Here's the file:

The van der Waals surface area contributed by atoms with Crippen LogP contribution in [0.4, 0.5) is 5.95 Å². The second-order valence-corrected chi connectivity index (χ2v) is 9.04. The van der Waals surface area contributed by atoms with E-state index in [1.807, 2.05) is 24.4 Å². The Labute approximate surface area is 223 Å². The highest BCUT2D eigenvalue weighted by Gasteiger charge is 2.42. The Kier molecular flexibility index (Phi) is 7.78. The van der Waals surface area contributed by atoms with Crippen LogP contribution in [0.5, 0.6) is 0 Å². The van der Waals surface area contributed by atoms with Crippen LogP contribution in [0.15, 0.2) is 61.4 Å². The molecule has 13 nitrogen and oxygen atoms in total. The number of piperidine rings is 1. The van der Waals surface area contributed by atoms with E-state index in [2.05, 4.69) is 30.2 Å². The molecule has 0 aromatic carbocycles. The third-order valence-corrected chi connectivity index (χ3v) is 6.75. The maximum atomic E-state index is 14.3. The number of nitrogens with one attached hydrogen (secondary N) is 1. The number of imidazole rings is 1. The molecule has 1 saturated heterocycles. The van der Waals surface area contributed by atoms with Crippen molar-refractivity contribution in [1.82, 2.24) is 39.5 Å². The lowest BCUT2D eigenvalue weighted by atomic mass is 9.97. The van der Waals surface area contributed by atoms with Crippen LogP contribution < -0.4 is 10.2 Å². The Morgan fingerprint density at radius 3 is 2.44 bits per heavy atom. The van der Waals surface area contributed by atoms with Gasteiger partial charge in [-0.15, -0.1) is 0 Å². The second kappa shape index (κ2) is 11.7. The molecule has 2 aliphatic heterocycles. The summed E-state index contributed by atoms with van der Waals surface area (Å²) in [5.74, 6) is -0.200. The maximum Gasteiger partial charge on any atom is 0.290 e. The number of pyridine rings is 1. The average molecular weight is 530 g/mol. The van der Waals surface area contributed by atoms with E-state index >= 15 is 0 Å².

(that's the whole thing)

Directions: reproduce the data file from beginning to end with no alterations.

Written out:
The van der Waals surface area contributed by atoms with Crippen LogP contribution in [0.4, 0.5) is 5.95 Å². The second-order valence-corrected chi connectivity index (χ2v) is 9.04. The van der Waals surface area contributed by atoms with E-state index in [1.807, 2.05) is 24.4 Å². The Labute approximate surface area is 223 Å². The highest BCUT2D eigenvalue weighted by Gasteiger charge is 2.42. The Kier molecular flexibility index (Phi) is 7.78. The van der Waals surface area contributed by atoms with Crippen LogP contribution in [0.5, 0.6) is 0 Å². The van der Waals surface area contributed by atoms with Crippen LogP contribution in [0.15, 0.2) is 61.4 Å². The molecule has 13 nitrogen and oxygen atoms in total. The number of piperidine rings is 1. The van der Waals surface area contributed by atoms with E-state index in [2.05, 4.69) is 30.2 Å². The molecule has 0 aromatic carbocycles. The third-order valence-corrected chi connectivity index (χ3v) is 6.75. The maximum atomic E-state index is 14.3. The number of nitrogens with one attached hydrogen (secondary N) is 1. The number of imidazole rings is 1. The molecule has 1 saturated heterocycles. The van der Waals surface area contributed by atoms with Crippen molar-refractivity contribution in [1.82, 2.24) is 39.5 Å². The lowest BCUT2D eigenvalue weighted by atomic mass is 9.97. The van der Waals surface area contributed by atoms with Crippen LogP contribution < -0.4 is 10.2 Å². The Morgan fingerprint density at radius 3 is 2.44 bits per heavy atom. The van der Waals surface area contributed by atoms with Gasteiger partial charge in [-0.15, -0.1) is 0 Å². The second kappa shape index (κ2) is 11.7. The molecule has 2 aliphatic heterocycles. The summed E-state index contributed by atoms with van der Waals surface area (Å²) in [5.74, 6) is -0.200. The maximum Gasteiger partial charge on any atom is 0.290 e. The number of pyridine rings is 1. The average molecular weight is 530 g/mol. The van der Waals surface area contributed by atoms with E-state index >= 15 is 0 Å².